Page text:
A new Calgary neighbourhood shows the features of a good, Fused Grid neighbourhood
In Calgary, Alberta work has begun on a new 64 hectare subdivision that will put leading edge urban planning walkability principles into practice. Named Saddlestone, the new community uses the Fused Grid model.
The Fused Grid model is a new way of arranging streets and open spaces to allow for a high level of pedestrian connectivity, while limiting the amount of automobile through-traffic within residential areas. It blends the best features of the gridiron system common in traditional urban areas and the looping streets and cul-de-sacs of more conventionally designed suburban areas. It does this by shifting most of the traffic to continuous through-traffic roads around the perimeter of the neighbourhood, while making streets discontinuous within the neighbourhoods.
The key in making this arrangement highly walkable is the use of strategically placed footpaths, linear parks and open spaces to ensure a continuous pedestrian network within the neighbourhood. This results in slowing traffic around residential areas while leaving pedestrian flow uninterrupted, with direct, efficient and pleasant walking routes to parks, transit and amenities.
The integration of the Fused Grid model into plans for Saddleton began in 2004, when the developer, Genesis Land Developments, began collaborating with the CMHC on the creation of a site plan that incorporated the model’s key principles. Municipal approval for the plan was given in 2008, at the conclusion of a process that included meetings with city officials and revisions to the initial plan, submission of a full development application, a public open house, a presentation to the Calgary Planning Commission and a public hearing of City Council.
Saddleton’s application of the Fused Grid model is a significant step forward for this planning approach. It will demonstrate the model and its benefits in a concrete fashion and will be of great interest to municipalities, developers, home buyers, active living/transportation advocates and others as the new community takes shape.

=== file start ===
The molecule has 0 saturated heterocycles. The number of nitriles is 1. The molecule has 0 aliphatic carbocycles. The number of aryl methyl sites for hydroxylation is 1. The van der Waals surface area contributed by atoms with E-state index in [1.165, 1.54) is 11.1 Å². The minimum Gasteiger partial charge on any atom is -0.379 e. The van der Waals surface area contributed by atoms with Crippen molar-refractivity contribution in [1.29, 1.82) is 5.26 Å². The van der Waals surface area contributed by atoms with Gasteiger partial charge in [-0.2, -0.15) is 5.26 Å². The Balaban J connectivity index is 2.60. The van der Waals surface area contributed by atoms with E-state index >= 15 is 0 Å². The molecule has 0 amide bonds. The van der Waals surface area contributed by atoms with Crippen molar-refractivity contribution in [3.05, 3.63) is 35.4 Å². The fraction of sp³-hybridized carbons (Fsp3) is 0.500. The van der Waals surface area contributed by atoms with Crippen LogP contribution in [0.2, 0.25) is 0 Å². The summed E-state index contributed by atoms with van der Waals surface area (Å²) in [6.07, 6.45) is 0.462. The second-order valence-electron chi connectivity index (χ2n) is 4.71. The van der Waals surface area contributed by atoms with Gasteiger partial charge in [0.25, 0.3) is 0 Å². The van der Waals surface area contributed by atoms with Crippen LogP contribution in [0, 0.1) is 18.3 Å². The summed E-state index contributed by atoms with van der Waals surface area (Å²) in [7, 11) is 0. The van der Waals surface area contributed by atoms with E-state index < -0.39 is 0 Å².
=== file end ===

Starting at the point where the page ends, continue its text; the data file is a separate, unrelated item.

Increasing pedestrian connectivity while limiting vehicle connectivity within neighbourhoods, as the Fused Grid does, has been shown to improve rates of walking and physical activity for residents. A research study compared rates of walking in neighbourhoods with different levels of pedestrian and vehicle connectivity, including neighbourhoods with and without traffic calming measures, such as “diagonal diverters” and streets closed to cars but not to pedestrians and cyclists.
The research found the highest rates of trips by foot (18 per cent) in areas where pedestrian connectivity was higher than vehicle connectivity. This compared with 14 per cent for areas with high levels of both pedestrian and vehicle connectivity and 10 per cent for areas with low pedestrian connectivity.
The Fused Grid’s positive impact on walking is not at the expense of efficient traffic flow— a traffic simulation study showed that the Fused Grid model would allow an efficient flow of traffic and is superior to several other street layouts. Both pedestrian comfort and car movement are accommodated with sizeable reductions in the risk of collisions. Most street intersections on the site are 3-way which according to recent research studies are the safest.
In summary, neighbourhoods like Saddleton could enhance active living, reduce accidents and lower harmful car emissions. Moreover, they would create a milieu that blends nature, a restorative feature, in an urban setting.
FUSED GRID: Open spaces with a triple function: recreation, pathway node and rainwater filtration are part of the site plan:
Three research highlights provide a quick tour of the ideas behind this new neighbourhood and the Fused Grid planning model:
Canada Mortgage and Housing Corporation. Breaking Ground: A Fused Grid Neighbourhood in Calgary. Research Highlight: Socio-economic Series 08-020. December 2008. Available at: www.cmhc.ca
[ii] Canada Mortgage and Housing Corporation. Giving Pedestrians An Edge — Using Street Layout to Influence Transportation Choice. Research Highlight: Socio-economic Series 08-013. July 2008. Available at: www.cmhc.ca